and public bodies that delay payments to contractors for construction
projects stand to be heavily penalised should the industry adopt new
regulations to ensure the frequency of cash flow.
Under the proposed guidelines, which have been opened for public
comment for 60 days, contractors will be able to charge interest on
outstanding payments and even suspend projects until payment is
received. Interest has been set at the prime lending rate plus 6%.
The move comes as the government — which is frequently blamed for
tardiness in settling its debts — has undertaken to ensure that it
makes payments within 30 days of receiving an invoice. The proposed
regulations were tabled by the Construction Industry Development Board
last month. Late payment was "practically killing the construction
industry", the state entity’s acting CEO, Inba Thumbiran, said.
"Late payment is one of the crippling constraints to effective
infrastructure delivery," Ms Thumbiran said. The unpredictability of
payments often resulted in an extremely negative contracting
environment, she said.
The South African Federation of Civil Engineering Contractors welcomed
the proposed regulations.
"What is important is that the legislation will apply to all
construction contracts, including subcontracts. This will provide quick
and ready justice to subcontractors who are frequently abused by the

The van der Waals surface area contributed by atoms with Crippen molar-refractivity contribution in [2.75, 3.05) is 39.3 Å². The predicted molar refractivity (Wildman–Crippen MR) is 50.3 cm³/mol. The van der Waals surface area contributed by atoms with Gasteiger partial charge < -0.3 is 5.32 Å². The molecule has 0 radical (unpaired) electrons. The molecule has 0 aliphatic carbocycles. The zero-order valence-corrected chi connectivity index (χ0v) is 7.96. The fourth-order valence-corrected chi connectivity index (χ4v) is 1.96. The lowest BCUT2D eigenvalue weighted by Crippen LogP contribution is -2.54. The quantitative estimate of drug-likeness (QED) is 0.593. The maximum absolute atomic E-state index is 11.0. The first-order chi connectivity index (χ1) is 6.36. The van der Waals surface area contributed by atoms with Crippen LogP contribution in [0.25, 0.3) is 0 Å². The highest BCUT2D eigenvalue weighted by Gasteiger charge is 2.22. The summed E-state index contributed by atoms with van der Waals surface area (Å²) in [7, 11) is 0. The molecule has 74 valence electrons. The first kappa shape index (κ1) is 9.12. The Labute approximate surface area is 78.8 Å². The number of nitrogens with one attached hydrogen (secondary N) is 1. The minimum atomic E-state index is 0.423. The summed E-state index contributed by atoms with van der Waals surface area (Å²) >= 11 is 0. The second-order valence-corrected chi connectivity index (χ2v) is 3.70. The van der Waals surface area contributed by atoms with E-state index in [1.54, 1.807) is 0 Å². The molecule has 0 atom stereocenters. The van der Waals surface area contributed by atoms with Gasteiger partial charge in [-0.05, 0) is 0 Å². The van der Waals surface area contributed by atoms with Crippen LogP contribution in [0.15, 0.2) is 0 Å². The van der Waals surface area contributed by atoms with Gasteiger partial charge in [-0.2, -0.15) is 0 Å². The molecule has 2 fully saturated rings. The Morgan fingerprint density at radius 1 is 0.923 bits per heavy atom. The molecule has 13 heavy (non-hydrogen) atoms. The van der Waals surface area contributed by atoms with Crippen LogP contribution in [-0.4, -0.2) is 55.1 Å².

main contractor," federation CEO Webster Mfebe said.
The proposed regulations will outlaw what it called the "pay-when paid"
principle, in which contractors withhold payments to subcontractors
until they have received payment from their own clients. Dispute
management would also be dealt with under the new guidelines, which
seek to make adjudication mandatory for all disagreements between
contractors and their employers.
"Under the present conditions, contract claims can take months if not
years to resolve, resulting in the contractor being out of pocket for a
considerable length of time," Mr Mfebe said.
The aim is for disputes to be finalised within 28 days. Only in certain
circumstances will the window be extended by 14 days.
Similar payment regulations have been introduced in the UK, Singapore,
Hong Kong, New Zealand and Australia, according to MDA Consulting
director Vaughan Hattingh, who said "the success rate (particularly) in
the UK, had been high".
The new laws are expected to benefit smaller construction companies,
which find it more difficult to operate when payment is delayed.
Mpilo Dhlamini, director of Barbcity Steel Works and Construction,
said: "It will make a difference because smooth cash flow ensures the
effective delivery of projects."